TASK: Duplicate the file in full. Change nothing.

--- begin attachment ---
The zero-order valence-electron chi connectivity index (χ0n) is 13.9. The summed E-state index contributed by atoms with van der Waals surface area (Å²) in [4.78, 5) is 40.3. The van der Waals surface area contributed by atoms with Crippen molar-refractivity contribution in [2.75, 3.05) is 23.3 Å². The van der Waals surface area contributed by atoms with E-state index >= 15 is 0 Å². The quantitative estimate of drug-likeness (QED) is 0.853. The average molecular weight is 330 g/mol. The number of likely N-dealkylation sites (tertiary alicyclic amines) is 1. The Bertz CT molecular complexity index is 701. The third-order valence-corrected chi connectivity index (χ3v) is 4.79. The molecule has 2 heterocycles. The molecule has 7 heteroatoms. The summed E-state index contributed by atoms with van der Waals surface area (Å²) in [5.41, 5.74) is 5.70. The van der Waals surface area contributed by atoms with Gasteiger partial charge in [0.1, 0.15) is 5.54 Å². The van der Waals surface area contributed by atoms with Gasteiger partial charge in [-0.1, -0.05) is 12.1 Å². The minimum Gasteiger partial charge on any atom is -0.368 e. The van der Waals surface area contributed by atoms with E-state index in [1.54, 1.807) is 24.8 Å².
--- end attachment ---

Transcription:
The zero-order valence-electron chi connectivity index (χ0n) is 13.9. The summed E-state index contributed by atoms with van der Waals surface area (Å²) in [4.78, 5) is 40.3. The van der Waals surface area contributed by atoms with Crippen molar-refractivity contribution in [2.75, 3.05) is 23.3 Å². The van der Waals surface area contributed by atoms with E-state index >= 15 is 0 Å². The quantitative estimate of drug-likeness (QED) is 0.853. The average molecular weight is 330 g/mol. The number of likely N-dealkylation sites (tertiary alicyclic amines) is 1. The Bertz CT molecular complexity index is 701. The third-order valence-corrected chi connectivity index (χ3v) is 4.79. The molecule has 2 heterocycles. The molecule has 7 heteroatoms. The summed E-state index contributed by atoms with van der Waals surface area (Å²) in [5.41, 5.74) is 5.70. The van der Waals surface area contributed by atoms with Gasteiger partial charge in [0.1, 0.15) is 5.54 Å². The van der Waals surface area contributed by atoms with Gasteiger partial charge in [-0.1, -0.05) is 12.1 Å². The minimum Gasteiger partial charge on any atom is -0.368 e. The van der Waals surface area contributed by atoms with E-state index in [1.54, 1.807) is 24.8 Å².